I skipped blogging on Friday because I was ill. When my body temperature goes over 100F, I start having trouble forming sensible thoughts. But somehow I found myself sitting on Amazon rating books I've read. Just rating them with stars, not trying to say anything about them since my brain was mushy, but I quickly noticed there would have been one recurring comment had I been making them.
Some books I gave fours and I can't say what would have bumped them to fives. One I gave two stars because I was too nice to give it one and nothing could have saved the book for me short of completely rewriting it as something else. But there was a passel of three star “It's okay” books. And in almost every case, the reason the book failed to get a fourth star out of me was... It needed at least one more revision. To flesh it out.
The writers and the non-writers probably differed by their reaction to what I just wrote. The non-writers started thinking of books they thought would have been better with more actions around dialog or if the author had bothered describing anything anywhere in the text or if there were a few more scenes adding depth to the relationships portrayed. The writers winced. Because writers in the modern world are obsessed with cutting their word counts. Google writing tips and you're going to get a ton of suggestions for shortening a story. Read agent blogs and you'll find hordes of complaints about queries for books that are just too long -- a few people mention folks seeking representation for books that are too short, but in general the hate is on length.
Sometimes less is more. I get that. But sometimes it's just less.
Let's go back to that raven, shall we? With the Internet's help, we already rewrote his line "Never," said the raven. There's no adverb to cut, so we don't have to worry about the raven being allowed to say something mysteriously or ominously or mockingly. But why do we need a dialogue tag at all? Let's trim that. And remove the nonsense about the statue he's perched on, it just makes people wonder who the heck Pallas is and causes them to make jokes about busts. When it's the bird's turn to speak from his bust-less seat over the door, all we need is "Never."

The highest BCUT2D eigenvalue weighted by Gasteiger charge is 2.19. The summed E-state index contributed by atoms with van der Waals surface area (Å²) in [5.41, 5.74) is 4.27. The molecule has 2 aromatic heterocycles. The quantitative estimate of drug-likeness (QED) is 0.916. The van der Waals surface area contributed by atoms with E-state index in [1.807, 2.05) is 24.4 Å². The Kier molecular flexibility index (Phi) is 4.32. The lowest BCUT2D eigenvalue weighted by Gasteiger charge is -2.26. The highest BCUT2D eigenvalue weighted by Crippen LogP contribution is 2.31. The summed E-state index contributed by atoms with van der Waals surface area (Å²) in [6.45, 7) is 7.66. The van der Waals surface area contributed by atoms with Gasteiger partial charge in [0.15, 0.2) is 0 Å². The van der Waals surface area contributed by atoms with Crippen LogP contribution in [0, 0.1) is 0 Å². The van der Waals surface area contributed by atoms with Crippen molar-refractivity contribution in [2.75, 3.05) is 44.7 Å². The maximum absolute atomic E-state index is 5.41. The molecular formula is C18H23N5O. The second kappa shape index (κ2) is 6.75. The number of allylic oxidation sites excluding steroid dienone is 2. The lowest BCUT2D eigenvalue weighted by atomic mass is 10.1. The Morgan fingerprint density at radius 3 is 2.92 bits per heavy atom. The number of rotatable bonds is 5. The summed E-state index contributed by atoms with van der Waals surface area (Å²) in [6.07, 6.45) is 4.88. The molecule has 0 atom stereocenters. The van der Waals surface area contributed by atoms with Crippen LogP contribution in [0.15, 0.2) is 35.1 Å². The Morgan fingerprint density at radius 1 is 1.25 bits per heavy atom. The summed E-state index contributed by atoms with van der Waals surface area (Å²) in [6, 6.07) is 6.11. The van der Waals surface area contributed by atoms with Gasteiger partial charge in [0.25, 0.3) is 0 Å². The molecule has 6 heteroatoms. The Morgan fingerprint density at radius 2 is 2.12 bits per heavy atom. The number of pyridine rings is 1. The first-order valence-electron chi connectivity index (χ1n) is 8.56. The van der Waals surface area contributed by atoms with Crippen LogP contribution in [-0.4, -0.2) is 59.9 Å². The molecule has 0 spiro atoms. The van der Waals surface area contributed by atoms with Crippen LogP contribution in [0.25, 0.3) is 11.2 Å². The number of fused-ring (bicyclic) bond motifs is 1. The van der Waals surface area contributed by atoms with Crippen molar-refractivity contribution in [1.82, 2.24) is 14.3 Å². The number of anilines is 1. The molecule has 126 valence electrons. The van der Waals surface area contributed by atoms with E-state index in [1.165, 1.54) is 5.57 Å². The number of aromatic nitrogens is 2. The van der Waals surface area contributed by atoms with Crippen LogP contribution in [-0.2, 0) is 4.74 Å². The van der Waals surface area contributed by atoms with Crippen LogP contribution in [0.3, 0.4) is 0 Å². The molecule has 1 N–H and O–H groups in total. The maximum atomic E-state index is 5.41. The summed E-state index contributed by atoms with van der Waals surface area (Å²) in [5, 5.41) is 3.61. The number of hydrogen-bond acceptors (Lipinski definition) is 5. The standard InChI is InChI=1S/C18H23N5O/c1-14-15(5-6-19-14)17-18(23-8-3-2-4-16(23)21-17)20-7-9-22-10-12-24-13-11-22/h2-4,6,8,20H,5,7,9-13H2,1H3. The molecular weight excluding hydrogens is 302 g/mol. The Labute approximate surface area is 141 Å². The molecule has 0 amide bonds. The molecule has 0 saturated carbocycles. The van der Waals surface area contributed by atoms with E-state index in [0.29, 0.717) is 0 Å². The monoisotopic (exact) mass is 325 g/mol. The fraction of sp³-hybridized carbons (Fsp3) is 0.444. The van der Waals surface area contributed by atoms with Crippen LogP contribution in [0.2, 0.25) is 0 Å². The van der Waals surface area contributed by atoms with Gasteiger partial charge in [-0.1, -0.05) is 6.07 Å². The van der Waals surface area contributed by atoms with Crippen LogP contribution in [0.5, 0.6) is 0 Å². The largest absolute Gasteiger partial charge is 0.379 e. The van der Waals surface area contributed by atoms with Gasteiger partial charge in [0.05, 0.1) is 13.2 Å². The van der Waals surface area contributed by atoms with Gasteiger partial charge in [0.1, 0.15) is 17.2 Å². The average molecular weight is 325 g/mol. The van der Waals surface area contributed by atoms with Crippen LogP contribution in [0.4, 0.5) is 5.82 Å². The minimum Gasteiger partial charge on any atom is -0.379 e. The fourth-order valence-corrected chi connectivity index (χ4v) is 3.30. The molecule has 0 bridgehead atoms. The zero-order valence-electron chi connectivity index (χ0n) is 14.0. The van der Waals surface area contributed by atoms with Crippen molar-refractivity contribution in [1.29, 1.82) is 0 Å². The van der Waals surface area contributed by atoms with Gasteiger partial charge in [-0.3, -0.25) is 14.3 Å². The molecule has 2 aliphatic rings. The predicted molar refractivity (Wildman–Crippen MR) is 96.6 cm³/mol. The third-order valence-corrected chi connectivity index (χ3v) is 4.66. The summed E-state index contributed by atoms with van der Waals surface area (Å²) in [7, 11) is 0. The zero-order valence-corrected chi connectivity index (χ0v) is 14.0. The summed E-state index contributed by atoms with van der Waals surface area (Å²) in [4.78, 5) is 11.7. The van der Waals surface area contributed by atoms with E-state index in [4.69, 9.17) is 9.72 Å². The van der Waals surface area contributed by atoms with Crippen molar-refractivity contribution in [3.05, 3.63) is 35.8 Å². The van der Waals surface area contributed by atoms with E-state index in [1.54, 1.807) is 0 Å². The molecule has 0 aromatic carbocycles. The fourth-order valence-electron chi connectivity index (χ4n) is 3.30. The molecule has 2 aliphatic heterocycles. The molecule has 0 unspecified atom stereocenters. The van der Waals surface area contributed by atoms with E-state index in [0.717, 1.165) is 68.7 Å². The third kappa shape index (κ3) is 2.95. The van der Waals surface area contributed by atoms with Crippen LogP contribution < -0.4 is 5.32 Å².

I wonder about our fixation with brevity and who we're doing it for. I cannot count the number of times I've been told to aim for sixty thousand words in my YA or how many times I've seen someone write that he or she won't even look at a YA novel that's over eighty or ninety. Yet, what's the most popular teen novel out there right now?
Yes, writers, I'm offending my entire species again by invoking the T-word. Twilight.
Twilight runs one hundred and thirty thousand words. And whether you like the book or not, you can't argue that it isn't popular. Not only can people read something that long, they will. They may even go on to write fan-fic about it because they want more time with the characters.
When Stephenie Meyer started trying to find an agent for Twilight (then named 'Forks' ::shudder::), she says she had no idea her book was twice as long as it was supposed to be. Getting someone to look at a writing sample rather than laughing, saying yet again that authors need to learn what acceptable word counts are in their genres, and happily sending a rejection without ever reading a word of the actual book was a miracle.
Now I'm not trying to say that everyone who has written a longer-than-average novel is Stephenie Meyer. Most of us authors probably can stand to cut a lot of our words. BUT, when I read a book that was published as something I'd classify as an outline but it could have been one of my favorite books had it not been so skimpy, it makes me want to weep.